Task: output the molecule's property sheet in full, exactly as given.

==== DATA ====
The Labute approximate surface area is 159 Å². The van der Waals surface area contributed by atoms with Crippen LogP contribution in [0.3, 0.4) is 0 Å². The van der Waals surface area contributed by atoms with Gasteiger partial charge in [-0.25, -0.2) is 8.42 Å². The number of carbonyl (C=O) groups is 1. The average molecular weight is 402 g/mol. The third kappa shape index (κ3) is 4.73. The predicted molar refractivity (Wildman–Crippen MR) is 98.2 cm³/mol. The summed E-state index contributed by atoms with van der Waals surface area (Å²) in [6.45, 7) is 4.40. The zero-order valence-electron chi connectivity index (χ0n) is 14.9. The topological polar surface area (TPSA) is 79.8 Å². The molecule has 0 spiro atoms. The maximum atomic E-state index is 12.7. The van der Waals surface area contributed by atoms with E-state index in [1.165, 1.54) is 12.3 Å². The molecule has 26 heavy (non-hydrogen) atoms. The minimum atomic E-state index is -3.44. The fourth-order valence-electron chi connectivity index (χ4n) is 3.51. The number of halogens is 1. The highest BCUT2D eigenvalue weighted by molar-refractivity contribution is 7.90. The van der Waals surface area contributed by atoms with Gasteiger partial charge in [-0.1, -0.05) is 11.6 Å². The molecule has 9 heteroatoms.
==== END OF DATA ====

The Labute approximate surface area is 159 Å². The van der Waals surface area contributed by atoms with Crippen LogP contribution in [0.3, 0.4) is 0 Å². The van der Waals surface area contributed by atoms with Gasteiger partial charge in [-0.25, -0.2) is 8.42 Å². The number of carbonyl (C=O) groups is 1. The average molecular weight is 402 g/mol. The third kappa shape index (κ3) is 4.73. The predicted molar refractivity (Wildman–Crippen MR) is 98.2 cm³/mol. The summed E-state index contributed by atoms with van der Waals surface area (Å²) in [6.45, 7) is 4.40. The zero-order valence-electron chi connectivity index (χ0n) is 14.9. The topological polar surface area (TPSA) is 79.8 Å². The molecule has 0 spiro atoms. The maximum atomic E-state index is 12.7. The van der Waals surface area contributed by atoms with E-state index in [1.165, 1.54) is 12.3 Å². The molecule has 26 heavy (non-hydrogen) atoms. The minimum atomic E-state index is -3.44. The fourth-order valence-electron chi connectivity index (χ4n) is 3.51. The number of halogens is 1. The highest BCUT2D eigenvalue weighted by molar-refractivity contribution is 7.90. The van der Waals surface area contributed by atoms with Gasteiger partial charge in [-0.1, -0.05) is 11.6 Å². The molecule has 9 heteroatoms.